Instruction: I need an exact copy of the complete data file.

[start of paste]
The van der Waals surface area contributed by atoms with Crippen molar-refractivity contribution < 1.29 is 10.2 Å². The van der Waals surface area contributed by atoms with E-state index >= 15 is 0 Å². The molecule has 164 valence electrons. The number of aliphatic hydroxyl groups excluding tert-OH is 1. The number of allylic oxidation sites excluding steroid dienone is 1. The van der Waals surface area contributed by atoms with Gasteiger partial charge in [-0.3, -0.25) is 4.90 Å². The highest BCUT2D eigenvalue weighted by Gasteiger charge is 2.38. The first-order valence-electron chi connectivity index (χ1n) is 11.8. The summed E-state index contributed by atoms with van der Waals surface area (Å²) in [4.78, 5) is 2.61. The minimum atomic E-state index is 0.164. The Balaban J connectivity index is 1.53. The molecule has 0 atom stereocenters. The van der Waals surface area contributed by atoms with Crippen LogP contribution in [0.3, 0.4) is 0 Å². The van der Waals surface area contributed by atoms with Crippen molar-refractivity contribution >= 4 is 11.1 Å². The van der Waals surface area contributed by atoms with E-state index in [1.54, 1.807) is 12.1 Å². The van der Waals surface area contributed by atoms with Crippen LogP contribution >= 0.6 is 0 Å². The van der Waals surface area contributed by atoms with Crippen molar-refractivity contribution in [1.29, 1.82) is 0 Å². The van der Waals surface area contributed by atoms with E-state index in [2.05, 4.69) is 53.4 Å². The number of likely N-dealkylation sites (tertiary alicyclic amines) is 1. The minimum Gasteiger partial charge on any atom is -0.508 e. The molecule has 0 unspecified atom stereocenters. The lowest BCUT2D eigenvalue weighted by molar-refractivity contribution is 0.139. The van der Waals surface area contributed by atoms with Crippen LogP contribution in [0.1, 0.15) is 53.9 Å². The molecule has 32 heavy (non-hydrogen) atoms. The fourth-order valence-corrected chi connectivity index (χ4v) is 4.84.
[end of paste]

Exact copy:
The van der Waals surface area contributed by atoms with Crippen molar-refractivity contribution < 1.29 is 10.2 Å². The van der Waals surface area contributed by atoms with E-state index >= 15 is 0 Å². The molecule has 164 valence electrons. The number of aliphatic hydroxyl groups excluding tert-OH is 1. The number of allylic oxidation sites excluding steroid dienone is 1. The van der Waals surface area contributed by atoms with Gasteiger partial charge in [-0.3, -0.25) is 4.90 Å². The highest BCUT2D eigenvalue weighted by Gasteiger charge is 2.38. The first-order valence-electron chi connectivity index (χ1n) is 11.8. The summed E-state index contributed by atoms with van der Waals surface area (Å²) in [4.78, 5) is 2.61. The minimum atomic E-state index is 0.164. The Balaban J connectivity index is 1.53. The molecule has 0 atom stereocenters. The van der Waals surface area contributed by atoms with Crippen LogP contribution in [0.3, 0.4) is 0 Å². The van der Waals surface area contributed by atoms with Crippen molar-refractivity contribution >= 4 is 11.1 Å². The van der Waals surface area contributed by atoms with E-state index in [1.54, 1.807) is 12.1 Å². The van der Waals surface area contributed by atoms with Crippen LogP contribution >= 0.6 is 0 Å². The van der Waals surface area contributed by atoms with Crippen molar-refractivity contribution in [1.29, 1.82) is 0 Å². The van der Waals surface area contributed by atoms with E-state index in [2.05, 4.69) is 53.4 Å². The number of likely N-dealkylation sites (tertiary alicyclic amines) is 1. The minimum Gasteiger partial charge on any atom is -0.508 e. The molecule has 0 unspecified atom stereocenters. The lowest BCUT2D eigenvalue weighted by molar-refractivity contribution is 0.139. The van der Waals surface area contributed by atoms with Crippen LogP contribution in [0.1, 0.15) is 53.9 Å². The molecule has 32 heavy (non-hydrogen) atoms. The fourth-order valence-corrected chi connectivity index (χ4v) is 4.84.